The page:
Human Nature’s holiday performances are required fare, if only to make suitable use of the video clip played during the show.
The vocal quartet will treat fans to 14 Christmas-themed shows beginning Tuesday. The set list includes “O Holy Night,” “Winter Wonderland,” “Santa Claus Is Coming to Town,” “Rudolph the Red-Nosed Reindeer” and “Silent Night.”
As for that video, it’s something special, and especially elaborate. It took four months to develop and debuted in November 2013.
The animated clip, set to “White Christmas,” finds the four mates — Andrew and Mike Tierney, Phil Burton and Toby Allen — stranded on the outskirts of Vegas after their car has broken down. Snow salts the terrain as the guys lean on that holiday tune, the scene playing out like one of those old Rankin/Bass Christmas specials.
There were grand plans for the video, which Human Nature paid $100,000 to produce, enlisting acclaimed animator Martin Meunier (“Coraline,” “The Nightmare Before Christmas”).
The ill-fated idea was to develop a full holiday special, airing each year in the same way that “Frosty the Snowman” and “Rudolph the Red-Nosed Reindeer” are recycled.
“It’s the most expensive backdrop ever,” Andrew Tierney says during an interview in the group’s dressing room at the Sands Showroom at The Venetian.
“Yes, we’re using that for every holiday show until we are 90,” younger brother Mike Tierney adds. “We’ll be showing it to our grandkids one day.”
Call it a $100,000 holiday lesson. But typical of the indefatigable act, which will mark its 27th year together in 2017, they just grin, sing and dance through that misfortune. The clip and holiday tunes, which take up a third of the “Jukebox” holiday show, fit the production as snugly as a Christmas sweater.
“It’s really a ‘Holiday Jukebox’ show,” Andrew Tierney says. “We still have a ‘Jukebox’ theme, but someone just presses ‘Christmas’ for a little while.”
The guys are fully settled into their Venetian production, which was not the case a year ago. Back then, their Motown production had grown stale and their contract was about to expire. A new executive team had ordered a total overhaul to the hotel’s lineup.
Human Nature was at once seeking a new home and being courted, especially by Caesars Entertainment, which wanted the act to take over its showroom at Harrah’s. Instead, last-minute negotiations between show producer Adam Steck of SPI Entertainment and hotel officials kept Human Nature in place, conditional on a retooling of the show.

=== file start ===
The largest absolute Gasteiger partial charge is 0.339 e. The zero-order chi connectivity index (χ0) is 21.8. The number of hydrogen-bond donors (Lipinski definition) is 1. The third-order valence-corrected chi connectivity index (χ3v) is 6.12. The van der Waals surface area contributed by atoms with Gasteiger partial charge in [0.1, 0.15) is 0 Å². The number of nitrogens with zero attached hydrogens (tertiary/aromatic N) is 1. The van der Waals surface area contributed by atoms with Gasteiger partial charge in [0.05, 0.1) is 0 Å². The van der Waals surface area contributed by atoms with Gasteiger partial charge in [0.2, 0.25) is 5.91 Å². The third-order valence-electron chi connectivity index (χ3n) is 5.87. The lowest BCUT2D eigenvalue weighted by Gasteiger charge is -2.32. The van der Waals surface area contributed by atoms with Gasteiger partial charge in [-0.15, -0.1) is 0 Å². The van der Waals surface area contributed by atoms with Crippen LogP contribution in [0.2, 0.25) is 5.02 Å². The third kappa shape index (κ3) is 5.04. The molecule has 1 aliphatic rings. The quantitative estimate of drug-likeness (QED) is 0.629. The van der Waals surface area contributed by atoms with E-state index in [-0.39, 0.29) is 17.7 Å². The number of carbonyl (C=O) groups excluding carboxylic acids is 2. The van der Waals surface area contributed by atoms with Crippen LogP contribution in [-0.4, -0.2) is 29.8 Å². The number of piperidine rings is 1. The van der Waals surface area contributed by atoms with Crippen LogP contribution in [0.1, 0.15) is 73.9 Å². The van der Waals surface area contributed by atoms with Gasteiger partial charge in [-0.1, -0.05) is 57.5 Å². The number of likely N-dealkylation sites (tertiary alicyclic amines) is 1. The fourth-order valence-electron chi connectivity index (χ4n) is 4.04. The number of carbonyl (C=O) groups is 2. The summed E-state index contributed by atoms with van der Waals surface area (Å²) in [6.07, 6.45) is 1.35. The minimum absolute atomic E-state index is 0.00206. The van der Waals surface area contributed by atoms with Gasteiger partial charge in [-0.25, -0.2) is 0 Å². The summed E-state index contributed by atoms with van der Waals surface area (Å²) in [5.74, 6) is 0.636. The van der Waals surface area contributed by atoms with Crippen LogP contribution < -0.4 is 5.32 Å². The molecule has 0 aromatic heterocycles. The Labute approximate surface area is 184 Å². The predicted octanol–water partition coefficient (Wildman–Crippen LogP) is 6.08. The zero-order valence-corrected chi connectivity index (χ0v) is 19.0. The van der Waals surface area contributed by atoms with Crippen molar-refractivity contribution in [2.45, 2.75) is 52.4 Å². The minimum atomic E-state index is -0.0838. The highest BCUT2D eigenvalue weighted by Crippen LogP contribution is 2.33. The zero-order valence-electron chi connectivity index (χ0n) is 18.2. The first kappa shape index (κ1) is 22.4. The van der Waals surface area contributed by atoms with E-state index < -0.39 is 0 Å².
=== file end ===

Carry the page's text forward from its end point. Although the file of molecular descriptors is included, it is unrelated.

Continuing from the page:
All sides agreed that “Jukebox” was an easy decision. Human Nature had recorded a hit album with that theme and title in 2014 in Australia (this year’s follow-up also topped the Aussie charts).
“We knew, whatever happened, we needed to stop doing the Motown show,” Burton said. “It had grown old for us. The hotel didn’t want the Motown show, and we didn’t want the Motown show.”
Debuting in April, “Jukebox” is flavored with hits from legendary acts such as the Beatles, the Rat Pack, the Bee Gees, the Beach Boys and even a medley of boy-band stars (‘NSync and New Kids on the Block among them). The result is a fresh approach for an act that today ranks among Las Vegas’ longest-running production shows.
“We look back — what, seven years ago? — and the real news is what isn’t happening in Las Vegas, with all the shows closing,” Burton says.
Allen adds, “People don’t remember that we had a change in venue right in the middle of this run, which helped keep us fresh, but we have been in town for a while.”
Human Nature opened at Imperial Palace (now The Linq) in 2009. In today’s market, the act might not have survived its first two months.
“We see shows that close after four weeks that only sell 60 tickets a night, and it is tough to see that happen,” Andrew Tierney says. “But if you look at how we started, we were not even selling 60 tickets a night when we started. We were selling, like, 20. But we held on because we didn’t have a $2 million investment and expect to make all that money back right away.”
The members of Human Nature ponied up their own funding, along with their producers’, easing their way into more inventive production and adding musicians to their stage show.
“Our budget was very small when we started, just the songs and the dancing rather than the production,” Andrew Tierney says. “We spent more as we went on, but because it was our money in the show, we had to look at each other and ask, ‘Do we want to put more money in this to keep going?’
“No investor was telling us to close because we were losing money.”
Human Nature will break from the Strip show in January, hitting their homeland for a “Jukebox” tour of Australia. For the first time, they will tour the country with their Las Vegas backing band.
“We’ll add some new elements from the second “Jukebox” album, heading into our one-year anniversary of the show in April,” Mike Tierney says. “There is so much good material out there that you can use in the ‘Jukebox’ format.”
Andrew jokes about the next phase: “Jukebox! The Heavy Metal Years!”
Sounds like a winner. It’d make a great video, too … or maybe not.
John Katsilometes’ column runs Saturday, Sunday, Tuesday and Thursday in the A section and Friday in Neon. He also hosts “Kats! On The Radio” at 8 p.m. Wednesdays on KUNV-FM, 91.5, and appears at 11 a.m. Wednesday with Dayna Roselli on KTNV-TV, Channel 13. Contact him at firstname.lastname@example.org. Follow @johnnykats on Twitter and @JohnnyKats1 on Instagram.